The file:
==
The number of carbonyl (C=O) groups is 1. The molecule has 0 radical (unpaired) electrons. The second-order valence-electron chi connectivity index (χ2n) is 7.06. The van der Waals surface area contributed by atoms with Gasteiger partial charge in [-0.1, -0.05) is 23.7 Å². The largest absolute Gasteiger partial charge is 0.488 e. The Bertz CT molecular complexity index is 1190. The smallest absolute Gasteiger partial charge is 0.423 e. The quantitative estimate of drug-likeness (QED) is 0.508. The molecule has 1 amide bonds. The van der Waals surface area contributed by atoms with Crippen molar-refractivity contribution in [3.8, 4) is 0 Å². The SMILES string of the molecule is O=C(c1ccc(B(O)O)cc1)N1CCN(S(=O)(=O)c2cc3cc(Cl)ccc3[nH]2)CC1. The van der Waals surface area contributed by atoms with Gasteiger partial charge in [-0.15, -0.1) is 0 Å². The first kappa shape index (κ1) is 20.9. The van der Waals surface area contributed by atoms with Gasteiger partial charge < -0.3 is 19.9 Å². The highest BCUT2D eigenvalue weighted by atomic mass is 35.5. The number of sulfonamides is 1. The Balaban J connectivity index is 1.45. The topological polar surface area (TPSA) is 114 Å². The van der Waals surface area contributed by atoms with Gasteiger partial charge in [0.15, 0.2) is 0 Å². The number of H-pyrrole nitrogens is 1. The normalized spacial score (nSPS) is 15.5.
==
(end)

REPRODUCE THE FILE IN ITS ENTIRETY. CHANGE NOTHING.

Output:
The number of carbonyl (C=O) groups is 1. The molecule has 0 radical (unpaired) electrons. The second-order valence-electron chi connectivity index (χ2n) is 7.06. The van der Waals surface area contributed by atoms with Gasteiger partial charge in [-0.1, -0.05) is 23.7 Å². The largest absolute Gasteiger partial charge is 0.488 e. The Bertz CT molecular complexity index is 1190. The smallest absolute Gasteiger partial charge is 0.423 e. The quantitative estimate of drug-likeness (QED) is 0.508. The molecule has 1 amide bonds. The van der Waals surface area contributed by atoms with Crippen molar-refractivity contribution in [3.8, 4) is 0 Å². The SMILES string of the molecule is O=C(c1ccc(B(O)O)cc1)N1CCN(S(=O)(=O)c2cc3cc(Cl)ccc3[nH]2)CC1. The van der Waals surface area contributed by atoms with Gasteiger partial charge in [-0.15, -0.1) is 0 Å². The first kappa shape index (κ1) is 20.9. The van der Waals surface area contributed by atoms with Gasteiger partial charge < -0.3 is 19.9 Å². The highest BCUT2D eigenvalue weighted by atomic mass is 35.5. The number of sulfonamides is 1. The Balaban J connectivity index is 1.45. The topological polar surface area (TPSA) is 114 Å². The van der Waals surface area contributed by atoms with Gasteiger partial charge in [0.15, 0.2) is 0 Å². The number of H-pyrrole nitrogens is 1. The normalized spacial score (nSPS) is 15.5.